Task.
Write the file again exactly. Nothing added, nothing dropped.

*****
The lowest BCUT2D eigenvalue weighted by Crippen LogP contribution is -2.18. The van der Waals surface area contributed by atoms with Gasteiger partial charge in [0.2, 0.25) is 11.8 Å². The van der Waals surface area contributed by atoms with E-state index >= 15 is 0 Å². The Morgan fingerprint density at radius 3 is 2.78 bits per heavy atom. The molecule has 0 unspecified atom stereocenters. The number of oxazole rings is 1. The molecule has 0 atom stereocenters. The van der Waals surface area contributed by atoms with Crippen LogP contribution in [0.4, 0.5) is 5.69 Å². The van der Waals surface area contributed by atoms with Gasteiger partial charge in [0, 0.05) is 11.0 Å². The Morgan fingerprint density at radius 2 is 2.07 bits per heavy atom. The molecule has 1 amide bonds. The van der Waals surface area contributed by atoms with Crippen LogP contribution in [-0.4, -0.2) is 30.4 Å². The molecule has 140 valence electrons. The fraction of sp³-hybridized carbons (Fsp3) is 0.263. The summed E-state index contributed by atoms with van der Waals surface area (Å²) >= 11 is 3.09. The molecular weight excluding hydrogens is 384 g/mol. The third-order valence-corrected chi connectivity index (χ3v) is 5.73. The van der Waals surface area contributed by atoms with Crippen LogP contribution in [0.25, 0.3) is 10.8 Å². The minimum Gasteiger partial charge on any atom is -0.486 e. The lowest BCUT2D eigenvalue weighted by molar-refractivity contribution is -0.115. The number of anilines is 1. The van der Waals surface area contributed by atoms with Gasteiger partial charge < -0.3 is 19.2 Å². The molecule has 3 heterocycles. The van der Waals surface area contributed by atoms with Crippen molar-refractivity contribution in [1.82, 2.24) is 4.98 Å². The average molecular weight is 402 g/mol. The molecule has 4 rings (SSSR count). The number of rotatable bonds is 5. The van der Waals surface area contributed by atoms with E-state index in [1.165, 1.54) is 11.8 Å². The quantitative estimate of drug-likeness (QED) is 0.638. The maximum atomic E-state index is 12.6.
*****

The lowest BCUT2D eigenvalue weighted by Crippen LogP contribution is -2.18. The van der Waals surface area contributed by atoms with Gasteiger partial charge in [0.2, 0.25) is 11.8 Å². The van der Waals surface area contributed by atoms with E-state index >= 15 is 0 Å². The Morgan fingerprint density at radius 3 is 2.78 bits per heavy atom. The molecule has 0 unspecified atom stereocenters. The number of oxazole rings is 1. The molecule has 0 atom stereocenters. The van der Waals surface area contributed by atoms with Crippen LogP contribution in [0.4, 0.5) is 5.69 Å². The van der Waals surface area contributed by atoms with Gasteiger partial charge in [0, 0.05) is 11.0 Å². The Morgan fingerprint density at radius 2 is 2.07 bits per heavy atom. The molecule has 1 amide bonds. The van der Waals surface area contributed by atoms with Crippen LogP contribution in [-0.4, -0.2) is 30.4 Å². The molecule has 140 valence electrons. The fraction of sp³-hybridized carbons (Fsp3) is 0.263. The summed E-state index contributed by atoms with van der Waals surface area (Å²) >= 11 is 3.09. The molecular weight excluding hydrogens is 384 g/mol. The third-order valence-corrected chi connectivity index (χ3v) is 5.73. The van der Waals surface area contributed by atoms with Crippen LogP contribution in [0.25, 0.3) is 10.8 Å². The minimum Gasteiger partial charge on any atom is -0.486 e. The lowest BCUT2D eigenvalue weighted by molar-refractivity contribution is -0.115. The number of anilines is 1. The van der Waals surface area contributed by atoms with Gasteiger partial charge < -0.3 is 19.2 Å². The molecule has 3 heterocycles. The van der Waals surface area contributed by atoms with Crippen molar-refractivity contribution in [1.82, 2.24) is 4.98 Å². The average molecular weight is 402 g/mol. The molecule has 4 rings (SSSR count). The number of rotatable bonds is 5. The van der Waals surface area contributed by atoms with E-state index in [1.165, 1.54) is 11.8 Å². The quantitative estimate of drug-likeness (QED) is 0.638. The maximum atomic E-state index is 12.6.